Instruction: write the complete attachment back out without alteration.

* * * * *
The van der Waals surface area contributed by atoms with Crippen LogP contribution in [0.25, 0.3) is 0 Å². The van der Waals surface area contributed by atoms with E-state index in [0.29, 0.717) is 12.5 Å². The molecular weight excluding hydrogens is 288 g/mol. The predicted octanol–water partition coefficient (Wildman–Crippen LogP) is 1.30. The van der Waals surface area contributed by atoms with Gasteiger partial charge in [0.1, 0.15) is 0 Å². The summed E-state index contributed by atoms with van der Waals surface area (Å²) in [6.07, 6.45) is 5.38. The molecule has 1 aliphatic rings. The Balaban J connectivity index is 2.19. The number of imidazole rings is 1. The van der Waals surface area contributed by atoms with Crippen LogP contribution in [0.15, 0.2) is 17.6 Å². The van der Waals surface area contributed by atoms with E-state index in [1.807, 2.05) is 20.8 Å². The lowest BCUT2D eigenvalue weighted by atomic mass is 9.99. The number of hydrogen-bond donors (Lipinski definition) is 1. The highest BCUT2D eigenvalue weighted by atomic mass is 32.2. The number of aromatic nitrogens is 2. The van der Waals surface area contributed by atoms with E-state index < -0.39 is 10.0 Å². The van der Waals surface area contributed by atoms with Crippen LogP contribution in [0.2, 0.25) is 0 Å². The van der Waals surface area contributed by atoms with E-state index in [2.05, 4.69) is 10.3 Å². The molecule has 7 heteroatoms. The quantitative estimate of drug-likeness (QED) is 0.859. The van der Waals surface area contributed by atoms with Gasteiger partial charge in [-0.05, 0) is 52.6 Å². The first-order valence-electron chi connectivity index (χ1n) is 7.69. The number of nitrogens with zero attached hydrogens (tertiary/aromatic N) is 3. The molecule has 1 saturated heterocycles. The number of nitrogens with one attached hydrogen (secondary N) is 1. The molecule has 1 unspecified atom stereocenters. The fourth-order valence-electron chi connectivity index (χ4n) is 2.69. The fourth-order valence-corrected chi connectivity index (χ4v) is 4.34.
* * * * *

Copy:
The van der Waals surface area contributed by atoms with Crippen LogP contribution in [0.25, 0.3) is 0 Å². The van der Waals surface area contributed by atoms with E-state index in [0.29, 0.717) is 12.5 Å². The molecular weight excluding hydrogens is 288 g/mol. The predicted octanol–water partition coefficient (Wildman–Crippen LogP) is 1.30. The van der Waals surface area contributed by atoms with Gasteiger partial charge in [0.1, 0.15) is 0 Å². The summed E-state index contributed by atoms with van der Waals surface area (Å²) in [6.07, 6.45) is 5.38. The molecule has 1 aliphatic rings. The Balaban J connectivity index is 2.19. The number of imidazole rings is 1. The van der Waals surface area contributed by atoms with Crippen LogP contribution in [0.15, 0.2) is 17.6 Å². The van der Waals surface area contributed by atoms with E-state index in [1.807, 2.05) is 20.8 Å². The lowest BCUT2D eigenvalue weighted by atomic mass is 9.99. The number of hydrogen-bond donors (Lipinski definition) is 1. The highest BCUT2D eigenvalue weighted by atomic mass is 32.2. The number of aromatic nitrogens is 2. The van der Waals surface area contributed by atoms with E-state index < -0.39 is 10.0 Å². The van der Waals surface area contributed by atoms with Crippen LogP contribution in [0.2, 0.25) is 0 Å². The van der Waals surface area contributed by atoms with E-state index in [2.05, 4.69) is 10.3 Å². The molecule has 7 heteroatoms. The quantitative estimate of drug-likeness (QED) is 0.859. The van der Waals surface area contributed by atoms with Gasteiger partial charge in [-0.05, 0) is 52.6 Å². The first-order valence-electron chi connectivity index (χ1n) is 7.69. The number of nitrogens with zero attached hydrogens (tertiary/aromatic N) is 3. The molecule has 1 saturated heterocycles. The number of nitrogens with one attached hydrogen (secondary N) is 1. The molecule has 1 unspecified atom stereocenters. The fourth-order valence-electron chi connectivity index (χ4n) is 2.69. The fourth-order valence-corrected chi connectivity index (χ4v) is 4.34.